Place of Birth image
2006 Jonathan Ball Publishers, Johannesburg - longlisted for South Africa's Sunday Times Prize, 2007

Cause and effect. There is always cause, some will argue. But how easily does cruelty born of injustice turn into cruelty born of itself. And how inevitable is the day when effect becomes cause. When new hatreds will need expression ...

When Rhodesian expatriate Vaughn Bourke returns to Zimbabwe to exhume the graves of his family from their farm, Hopelands, he does so to escape the failure of his life in Australia. His marriage and professional life are in tatters: he needs a change of scene. But while he knows the farm is under threat of seizure from a ruthless government-backed militia, Vaughn has no idea of the nightmare that awaits him in a country where violence and anarchy are the order of the day. Together with his siblings, Gus and Angela, he begins the arduous task of removing the remains of their forebears from the contested soil of Hopelands to a church cemetery in the nearby village of Shangani. But the exhumations soon uncover a terrible event of the past that becomes an ominous prelude to a greater tragedy in which loss of life and land is inevitable.

Through the brutal disintegration of a once close-knit family, Place of Birth provides a disturbing and trenchant insight into the violent maelstrom of Robert Mugabe's Zimbabwe.

'Graham Lang has produced an intelligent, rugged and courageous book that accurately explores a post-colonial paradise lost and the corruption of a government that ignores the rule of law.' Richard Kunzmann - Sunday Independent, 2006

'Place of Birth is a deceptively simple, funny book with a terrifyingly dark subtext.' Lin Sampson, Sunday Times 2006

'Bleak humour and strong characters... combine with poignant memories to tell, through very readable fiction, a real story of the ambiguous identity of white Africans, post-colonial racial dynamics and the land struggle.' Karen MacGregor, Natal Witness, 2006

'Place of Birth is grounded in meticulously realised detail and written in deceptively plain prose ... suffused with a terrible honesty, his book touches us most deeply.' Anthony Stidolph - Natal Witness, 2008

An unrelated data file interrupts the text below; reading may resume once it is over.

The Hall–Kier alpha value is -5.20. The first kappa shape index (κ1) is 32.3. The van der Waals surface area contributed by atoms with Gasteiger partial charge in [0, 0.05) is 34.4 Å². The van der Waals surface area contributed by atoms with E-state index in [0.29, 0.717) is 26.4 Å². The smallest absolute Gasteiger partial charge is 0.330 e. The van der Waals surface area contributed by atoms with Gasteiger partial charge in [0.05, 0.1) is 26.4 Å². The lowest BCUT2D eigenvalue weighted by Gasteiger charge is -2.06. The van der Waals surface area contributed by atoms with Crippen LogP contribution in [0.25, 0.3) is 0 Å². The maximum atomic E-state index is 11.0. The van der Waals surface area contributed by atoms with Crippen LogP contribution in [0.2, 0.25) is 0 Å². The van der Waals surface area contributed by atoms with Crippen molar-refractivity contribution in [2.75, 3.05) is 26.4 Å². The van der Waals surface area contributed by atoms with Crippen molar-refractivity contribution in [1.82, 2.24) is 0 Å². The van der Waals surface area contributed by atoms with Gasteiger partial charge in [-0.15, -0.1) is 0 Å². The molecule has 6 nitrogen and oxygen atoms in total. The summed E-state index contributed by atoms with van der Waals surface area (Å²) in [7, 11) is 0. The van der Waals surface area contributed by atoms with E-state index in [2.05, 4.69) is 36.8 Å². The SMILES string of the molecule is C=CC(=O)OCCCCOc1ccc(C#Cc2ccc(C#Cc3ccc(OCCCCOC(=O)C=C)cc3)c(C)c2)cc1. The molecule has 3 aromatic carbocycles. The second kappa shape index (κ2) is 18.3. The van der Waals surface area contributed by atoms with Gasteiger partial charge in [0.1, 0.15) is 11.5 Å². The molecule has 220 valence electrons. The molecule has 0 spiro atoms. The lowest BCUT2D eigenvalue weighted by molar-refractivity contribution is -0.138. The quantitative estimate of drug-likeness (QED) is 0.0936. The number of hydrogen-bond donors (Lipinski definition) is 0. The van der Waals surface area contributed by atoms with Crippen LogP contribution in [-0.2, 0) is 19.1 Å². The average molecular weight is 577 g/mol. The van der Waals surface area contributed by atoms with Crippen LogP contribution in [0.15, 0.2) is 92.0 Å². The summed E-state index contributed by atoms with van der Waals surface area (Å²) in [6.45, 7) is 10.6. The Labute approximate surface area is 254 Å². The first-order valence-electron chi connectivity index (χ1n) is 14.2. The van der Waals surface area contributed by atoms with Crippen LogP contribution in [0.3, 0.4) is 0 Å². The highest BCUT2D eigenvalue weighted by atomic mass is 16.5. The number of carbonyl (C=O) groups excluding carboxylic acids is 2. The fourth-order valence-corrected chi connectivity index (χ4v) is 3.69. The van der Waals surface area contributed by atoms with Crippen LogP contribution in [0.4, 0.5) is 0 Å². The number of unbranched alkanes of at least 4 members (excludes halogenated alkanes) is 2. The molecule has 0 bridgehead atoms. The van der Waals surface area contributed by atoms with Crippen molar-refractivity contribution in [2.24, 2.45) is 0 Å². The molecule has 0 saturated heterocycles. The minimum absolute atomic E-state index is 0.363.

'Graham Lang taps into the ironies of the white African nightmare with prose as spare and self-deprecating as Coetzee's.' Ann Harries, 2006

Book chapters, articles:

Magdalena Pfalzgraf, Mobility in Contemporary Zimbabwean Literature in English: Crossing Borders, Transcending Boundaries (Chapter 5.3: Traveling Bones, Troubling Pasts: Graham Lang's Place of birth (2006)) Routledge 2021
Irikidzahi Manase, White Narratives: The Depiction of Post-2000 Land Invasions in Zimbabwe, (Chapter 4: Memory-making and the Land in Graham Lang's Place of BirthUnisa Press 2016
Dan Wylie, Dogs in southern African Literatures, Van Schaik Publishers 2018
Terence MusangaGraham Lang's depiction of the Zimbabwean crisis, migration and identity in Place of Birth (2006) Unisa Press 2014
Peter O. Stummer, Zimbabwean Unrest in Graham Lang's Place of Birth, Eclats d'Afrique Du Sud, Volume 24, 2007
Lin Sampson, A country called home, Sunday Times, 2006
Richard Kunzmann, Struggling to come to terms with white African roots, The Sunday Independent, 2006
Julia Paterson, A life left behind, Citizen, 2006
Vivien Horler, Author finds Africa addictive, The Argus, 2006
Karen MacGregor, Home & Away,  Natal Witness, 2006
Anthony Stidolph, A tale of personal risk, Natal Witness, 2006
Thys Human, Verlore vaderland, Beeld, 2006
Marius Crous, Zimbabwe-roman verwoord wit bestaansangs, Die Burger 2006

Conference paper:

Irikidzayi Manase, Re-imagining post-2000 Zimbabwean identities in Catherine Buckle's African Tears: the Zimbabwe Land Invasions and Beyond Tears: Zimbabwe's Tragedy and Graham Lang's Place of Birth - Waterford Institute of Technology, Republic of Ireland, conference 2009: Re-Imagining Identity - New Directions in Postcolonial Studies